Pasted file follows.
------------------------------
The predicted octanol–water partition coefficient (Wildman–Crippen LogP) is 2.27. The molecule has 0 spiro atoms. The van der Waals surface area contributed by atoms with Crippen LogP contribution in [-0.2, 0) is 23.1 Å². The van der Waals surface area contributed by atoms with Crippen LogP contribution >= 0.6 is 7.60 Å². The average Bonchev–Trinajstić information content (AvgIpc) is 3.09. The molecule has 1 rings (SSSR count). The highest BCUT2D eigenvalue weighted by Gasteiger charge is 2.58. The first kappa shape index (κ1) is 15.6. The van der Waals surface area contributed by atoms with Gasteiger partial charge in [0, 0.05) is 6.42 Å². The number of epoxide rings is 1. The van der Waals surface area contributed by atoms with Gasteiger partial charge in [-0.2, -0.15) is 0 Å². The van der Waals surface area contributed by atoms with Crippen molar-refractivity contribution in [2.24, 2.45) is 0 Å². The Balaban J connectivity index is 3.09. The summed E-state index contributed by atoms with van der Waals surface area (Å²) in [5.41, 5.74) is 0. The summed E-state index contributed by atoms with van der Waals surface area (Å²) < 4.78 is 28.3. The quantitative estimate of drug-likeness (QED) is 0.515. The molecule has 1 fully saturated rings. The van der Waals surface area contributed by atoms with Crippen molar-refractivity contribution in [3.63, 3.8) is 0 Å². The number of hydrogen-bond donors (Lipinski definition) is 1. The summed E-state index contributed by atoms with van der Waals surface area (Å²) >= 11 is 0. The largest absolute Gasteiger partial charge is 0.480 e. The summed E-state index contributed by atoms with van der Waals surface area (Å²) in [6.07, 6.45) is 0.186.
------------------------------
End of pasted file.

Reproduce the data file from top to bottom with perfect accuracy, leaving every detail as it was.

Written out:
The predicted octanol–water partition coefficient (Wildman–Crippen LogP) is 2.27. The molecule has 0 spiro atoms. The van der Waals surface area contributed by atoms with Crippen LogP contribution in [-0.2, 0) is 23.1 Å². The van der Waals surface area contributed by atoms with Crippen LogP contribution >= 0.6 is 7.60 Å². The average Bonchev–Trinajstić information content (AvgIpc) is 3.09. The molecule has 1 rings (SSSR count). The highest BCUT2D eigenvalue weighted by Gasteiger charge is 2.58. The first kappa shape index (κ1) is 15.6. The van der Waals surface area contributed by atoms with Gasteiger partial charge in [0, 0.05) is 6.42 Å². The number of epoxide rings is 1. The van der Waals surface area contributed by atoms with Gasteiger partial charge in [-0.2, -0.15) is 0 Å². The van der Waals surface area contributed by atoms with Crippen molar-refractivity contribution in [2.24, 2.45) is 0 Å². The Balaban J connectivity index is 3.09. The summed E-state index contributed by atoms with van der Waals surface area (Å²) in [5.41, 5.74) is 0. The summed E-state index contributed by atoms with van der Waals surface area (Å²) < 4.78 is 28.3. The quantitative estimate of drug-likeness (QED) is 0.515. The molecule has 1 fully saturated rings. The van der Waals surface area contributed by atoms with Crippen molar-refractivity contribution in [3.63, 3.8) is 0 Å². The number of hydrogen-bond donors (Lipinski definition) is 1. The summed E-state index contributed by atoms with van der Waals surface area (Å²) >= 11 is 0. The largest absolute Gasteiger partial charge is 0.480 e. The summed E-state index contributed by atoms with van der Waals surface area (Å²) in [6.07, 6.45) is 0.186.